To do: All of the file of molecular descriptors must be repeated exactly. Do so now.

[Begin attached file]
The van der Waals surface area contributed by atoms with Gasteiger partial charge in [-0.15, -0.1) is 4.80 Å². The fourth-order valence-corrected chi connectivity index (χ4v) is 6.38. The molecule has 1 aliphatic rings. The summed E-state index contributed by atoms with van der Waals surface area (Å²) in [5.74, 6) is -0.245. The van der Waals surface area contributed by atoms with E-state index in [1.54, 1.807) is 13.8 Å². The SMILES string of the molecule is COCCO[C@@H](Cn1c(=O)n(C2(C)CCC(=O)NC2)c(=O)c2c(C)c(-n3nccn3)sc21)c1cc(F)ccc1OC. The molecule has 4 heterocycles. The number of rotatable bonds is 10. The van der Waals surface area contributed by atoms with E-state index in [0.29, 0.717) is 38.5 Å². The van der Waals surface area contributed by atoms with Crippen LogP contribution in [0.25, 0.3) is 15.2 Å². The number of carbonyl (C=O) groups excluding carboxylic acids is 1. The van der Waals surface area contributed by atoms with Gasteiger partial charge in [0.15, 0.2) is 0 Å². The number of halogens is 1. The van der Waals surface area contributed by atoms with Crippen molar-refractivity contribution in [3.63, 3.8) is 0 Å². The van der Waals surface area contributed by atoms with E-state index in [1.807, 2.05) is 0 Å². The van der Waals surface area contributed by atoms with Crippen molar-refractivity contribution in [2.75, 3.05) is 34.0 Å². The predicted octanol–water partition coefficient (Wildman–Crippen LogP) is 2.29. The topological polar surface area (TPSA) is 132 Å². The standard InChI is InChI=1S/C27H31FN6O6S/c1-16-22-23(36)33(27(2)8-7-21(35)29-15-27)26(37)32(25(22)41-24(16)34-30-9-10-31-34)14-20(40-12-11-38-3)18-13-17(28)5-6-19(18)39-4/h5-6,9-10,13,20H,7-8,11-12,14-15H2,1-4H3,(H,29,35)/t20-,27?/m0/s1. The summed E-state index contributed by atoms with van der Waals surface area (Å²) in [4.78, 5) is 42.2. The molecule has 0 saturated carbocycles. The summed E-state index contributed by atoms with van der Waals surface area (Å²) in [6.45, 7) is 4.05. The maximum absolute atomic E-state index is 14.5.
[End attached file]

The van der Waals surface area contributed by atoms with Gasteiger partial charge in [-0.15, -0.1) is 4.80 Å². The fourth-order valence-corrected chi connectivity index (χ4v) is 6.38. The molecule has 1 aliphatic rings. The summed E-state index contributed by atoms with van der Waals surface area (Å²) in [5.74, 6) is -0.245. The van der Waals surface area contributed by atoms with E-state index in [1.54, 1.807) is 13.8 Å². The SMILES string of the molecule is COCCO[C@@H](Cn1c(=O)n(C2(C)CCC(=O)NC2)c(=O)c2c(C)c(-n3nccn3)sc21)c1cc(F)ccc1OC. The molecule has 4 heterocycles. The number of rotatable bonds is 10. The van der Waals surface area contributed by atoms with E-state index in [0.29, 0.717) is 38.5 Å². The van der Waals surface area contributed by atoms with Crippen LogP contribution in [0.25, 0.3) is 15.2 Å². The number of carbonyl (C=O) groups excluding carboxylic acids is 1. The van der Waals surface area contributed by atoms with Gasteiger partial charge in [0.15, 0.2) is 0 Å². The number of halogens is 1. The van der Waals surface area contributed by atoms with Crippen molar-refractivity contribution in [3.63, 3.8) is 0 Å². The van der Waals surface area contributed by atoms with E-state index in [1.807, 2.05) is 0 Å². The van der Waals surface area contributed by atoms with Crippen molar-refractivity contribution in [2.75, 3.05) is 34.0 Å². The predicted octanol–water partition coefficient (Wildman–Crippen LogP) is 2.29. The topological polar surface area (TPSA) is 132 Å². The standard InChI is InChI=1S/C27H31FN6O6S/c1-16-22-23(36)33(27(2)8-7-21(35)29-15-27)26(37)32(25(22)41-24(16)34-30-9-10-31-34)14-20(40-12-11-38-3)18-13-17(28)5-6-19(18)39-4/h5-6,9-10,13,20H,7-8,11-12,14-15H2,1-4H3,(H,29,35)/t20-,27?/m0/s1. The summed E-state index contributed by atoms with van der Waals surface area (Å²) in [4.78, 5) is 42.2. The molecule has 0 saturated carbocycles. The summed E-state index contributed by atoms with van der Waals surface area (Å²) in [6.45, 7) is 4.05. The maximum absolute atomic E-state index is 14.5.